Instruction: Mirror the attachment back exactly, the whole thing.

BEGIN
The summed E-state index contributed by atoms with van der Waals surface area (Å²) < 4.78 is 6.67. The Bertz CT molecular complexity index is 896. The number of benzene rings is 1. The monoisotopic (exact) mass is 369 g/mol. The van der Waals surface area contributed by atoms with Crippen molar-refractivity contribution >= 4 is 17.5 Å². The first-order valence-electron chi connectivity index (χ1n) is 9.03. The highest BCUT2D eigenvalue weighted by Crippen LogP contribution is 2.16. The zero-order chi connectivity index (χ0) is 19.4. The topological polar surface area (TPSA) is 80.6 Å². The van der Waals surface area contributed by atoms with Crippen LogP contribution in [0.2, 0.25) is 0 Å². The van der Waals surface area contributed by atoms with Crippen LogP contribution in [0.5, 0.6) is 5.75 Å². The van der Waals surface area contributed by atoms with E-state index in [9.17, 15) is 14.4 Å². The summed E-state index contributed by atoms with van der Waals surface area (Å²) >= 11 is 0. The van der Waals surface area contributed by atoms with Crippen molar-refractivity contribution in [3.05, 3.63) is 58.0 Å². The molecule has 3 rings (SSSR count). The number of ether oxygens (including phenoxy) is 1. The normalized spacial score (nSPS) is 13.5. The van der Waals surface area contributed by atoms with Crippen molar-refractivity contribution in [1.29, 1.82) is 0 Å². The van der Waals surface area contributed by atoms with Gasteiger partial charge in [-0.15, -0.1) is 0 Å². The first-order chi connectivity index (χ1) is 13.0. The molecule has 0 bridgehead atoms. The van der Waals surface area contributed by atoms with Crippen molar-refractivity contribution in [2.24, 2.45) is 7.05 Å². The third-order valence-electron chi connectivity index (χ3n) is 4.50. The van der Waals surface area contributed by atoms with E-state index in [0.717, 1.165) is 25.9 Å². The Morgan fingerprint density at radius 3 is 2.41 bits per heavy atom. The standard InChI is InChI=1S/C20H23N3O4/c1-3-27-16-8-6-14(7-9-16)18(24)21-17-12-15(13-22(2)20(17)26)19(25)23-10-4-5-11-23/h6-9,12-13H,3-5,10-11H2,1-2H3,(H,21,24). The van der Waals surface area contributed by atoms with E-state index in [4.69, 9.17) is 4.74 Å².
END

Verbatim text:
The summed E-state index contributed by atoms with van der Waals surface area (Å²) < 4.78 is 6.67. The Bertz CT molecular complexity index is 896. The number of benzene rings is 1. The monoisotopic (exact) mass is 369 g/mol. The van der Waals surface area contributed by atoms with Crippen molar-refractivity contribution >= 4 is 17.5 Å². The first-order valence-electron chi connectivity index (χ1n) is 9.03. The highest BCUT2D eigenvalue weighted by Crippen LogP contribution is 2.16. The zero-order chi connectivity index (χ0) is 19.4. The topological polar surface area (TPSA) is 80.6 Å². The van der Waals surface area contributed by atoms with Crippen LogP contribution in [0.2, 0.25) is 0 Å². The van der Waals surface area contributed by atoms with Crippen LogP contribution in [0.5, 0.6) is 5.75 Å². The van der Waals surface area contributed by atoms with E-state index in [9.17, 15) is 14.4 Å². The summed E-state index contributed by atoms with van der Waals surface area (Å²) >= 11 is 0. The van der Waals surface area contributed by atoms with Crippen molar-refractivity contribution in [3.05, 3.63) is 58.0 Å². The molecule has 3 rings (SSSR count). The number of ether oxygens (including phenoxy) is 1. The normalized spacial score (nSPS) is 13.5. The van der Waals surface area contributed by atoms with Crippen molar-refractivity contribution in [1.29, 1.82) is 0 Å². The van der Waals surface area contributed by atoms with Gasteiger partial charge in [-0.15, -0.1) is 0 Å². The first-order chi connectivity index (χ1) is 13.0. The molecule has 0 bridgehead atoms. The van der Waals surface area contributed by atoms with Crippen molar-refractivity contribution in [2.24, 2.45) is 7.05 Å². The third-order valence-electron chi connectivity index (χ3n) is 4.50. The van der Waals surface area contributed by atoms with E-state index in [0.717, 1.165) is 25.9 Å². The Morgan fingerprint density at radius 3 is 2.41 bits per heavy atom. The standard InChI is InChI=1S/C20H23N3O4/c1-3-27-16-8-6-14(7-9-16)18(24)21-17-12-15(13-22(2)20(17)26)19(25)23-10-4-5-11-23/h6-9,12-13H,3-5,10-11H2,1-2H3,(H,21,24). The van der Waals surface area contributed by atoms with E-state index in [4.69, 9.17) is 4.74 Å².